Tiffany Monastyrsky

The Hidden View

Jerusalem. So far from you, I hear your name in the news. Living here, in the diaspora, amongst buildings that strive to be taller than the dreams I have – I get so distracted. And yet, you remain a distant place in my mind that I secretly long for.

The world sees you as a place of conflict. A problematic piece of land forever subject to dispute. A call for terror. Blood shed.

I am reminded of all the days and nights I’ve walked upon your ancient stones and modern streets. The sweet kiss of old and new longing for a future that is safe for ALL people. I am reminded of the magical moments in which I owned your streets and made you my home. Buried under all the thousands of years of tears and blood shed for you, you are still filled with hope and love.

You are a land filled with the remnants of all types of people that love and hate each other like true siblings. Neighbored face to face with their cousins – an eternal feud raging. Beneath all the headlines – you will always be the sweet Jerusalem to me. I will forever hold onto the moments of clarity and understanding for the path that you helped paint for me. The way your stones look golden in the night, proclaiming their hope – a true city of zahav. The way my eyes are drowned in the sea of green fabric, worn by the youth, forcing them to mature. The way your streets are filled with children and people, all different shades of kippas, skirts and pants, laughter, screaming, phone conversations – the most beautiful hustle and bustle bursting with life.

If I forget you Jerusalem…How can I forget you?

Yesterday I was shaken by the message that I received from Israel, sent to me by my best friend at 1 o’clock AM in New York… “There was an attack in Har Nof this morning, two terrorists went into a shul on Agassi with axes and guns while they were davening.” Yesterday morning, as men were calling out to the Infinite Creator, just as the sun was rising, two barbarians came in and released 4 souls back to their creator al Kiddush Hashem.

I couldn’t stop thinking why…… why G-d?

The sudden chills that ran up and down my back, the tears that welled up in my eyes and the anger and confusion that filled in my heart, this at first was the only response that I could have. I was numb the entire day. It hurt to smile. I couldn’t wrap my head around the fact that these men were calling out to Hashem and at that very moment they were reunited with Him. These barbarians came in and slaughtered them in the name of the same Allah. The same G-d. Those poor women, who are now widows. Their poor 26 children, now orphaned. No child should have to say Kaddish.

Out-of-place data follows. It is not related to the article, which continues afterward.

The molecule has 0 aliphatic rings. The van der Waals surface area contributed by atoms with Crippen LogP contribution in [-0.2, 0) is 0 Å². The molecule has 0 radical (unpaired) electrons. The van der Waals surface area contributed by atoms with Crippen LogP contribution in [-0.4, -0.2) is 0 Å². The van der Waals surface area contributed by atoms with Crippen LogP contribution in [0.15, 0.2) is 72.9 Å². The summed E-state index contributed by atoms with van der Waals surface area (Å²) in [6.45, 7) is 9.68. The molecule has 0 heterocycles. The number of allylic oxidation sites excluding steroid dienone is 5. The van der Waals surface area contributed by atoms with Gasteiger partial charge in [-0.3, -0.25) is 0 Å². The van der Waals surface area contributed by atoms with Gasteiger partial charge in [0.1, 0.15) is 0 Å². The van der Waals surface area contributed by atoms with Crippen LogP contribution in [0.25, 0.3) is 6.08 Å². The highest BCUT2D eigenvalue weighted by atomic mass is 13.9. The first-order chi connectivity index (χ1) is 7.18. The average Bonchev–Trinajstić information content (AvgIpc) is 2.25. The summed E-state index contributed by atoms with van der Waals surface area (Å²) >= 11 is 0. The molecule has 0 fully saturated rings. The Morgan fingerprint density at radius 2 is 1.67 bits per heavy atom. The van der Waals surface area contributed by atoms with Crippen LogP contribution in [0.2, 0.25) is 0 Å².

This subtle, quiet community, on the Western tip of Jerusalem that I called home for a year and a half, was hit. This was not the West Bank. This was no “disputed territory.” This was not even the Old City. This was simply a Jewish community filled with so much love and life. This is  a community that stands for the study of Torah. Everyday these men were learning and living the words of Hashem.

You, Har Nof, of all neighborhoods? The way your mountains scream the hand of G-d. The way the sun kisses the sky every time it leaves you. Har Nof literally means the Mountain View. The terror attack happened in a place that is known for its view. Maybe this is a subtle sign that we need to change our view. Something is not right in how we view ourselves, how we view others, and how we ‘view’ Hashem. This is what is hidden in the tragedy of the ‘Nof.’

Those that hate us do not care if we have a kippa or not, if we say Kiddush or not on Friday night – what we eat, what we wear, whether we live in or outside of Israel – they don’t discriminate between us. They want to spill the blood of Jews regardless of who they are. “Who is wise? One who learns from every person”. We need to learn from our enemies that we cannot discriminate between each other. There is nothing a father wants more than for his children to love each other unconditionally. When our people face tragedy – we become one. This is when we begin to hold hands – whether wrapped in tefillin or not.

Being 6,000 miles away from my people, a thin thread connects us – the hate against our people begins to not only rise in Israel once more, but even in our very own exiled backyards. In Brooklyn that same day there was an anti-Semitic attack on a train – a man was beat by 3 others and was called a dirty Jew. This leaves us with only one thing to trust in – G-d.

What needs to be changed inside of us? If the Messiah is a state of mind of being ready for change – we are there.

Today, it became so clear to me how no place is truly safe. I may be shaken from what I saw, but I have one message, an old proverb, for all those that are trying to take my people down: “You try to bury us – but you do not realize we are seeds.”

You try to beat us up, you try to hit us where it hurts – but your hate only makes us stronger. You are not the first and you will not be the last. We will never cease to exist. As Rabbi Sacks said, “We live with the past, but not in the past… Jews don’t look back. What the Jews died for – let us live for.”

The nation of Israel lives.


This is dedicated to an aliyah for the souls of Rav Moshe Twersky, Rav Aryeh Kupinsky, Rav Avraham Shmuel Goldberg, Rav Kalman Zeev Levine, and to the righteous soul that tried to stop the evil that he saw: Zidan Saif.

It is also dedicated to the complete refuah shlema for Eitan ben Sara, Shmuel Yeruchum ben Bayla, Chaim ben Sara, Chaim Yechiel ben Malka, and Yehudah Yehoshua ben Rivka Atta Brenda.

About the Author
Tiffany is a baalat teshuva trying to live the delicate balance between the ancient words of Torah and life in the concrete jungle as a masters student at Yeshiva University. She has a deep love for Israel, for the Jewish people, and for the complexity and beauty of words.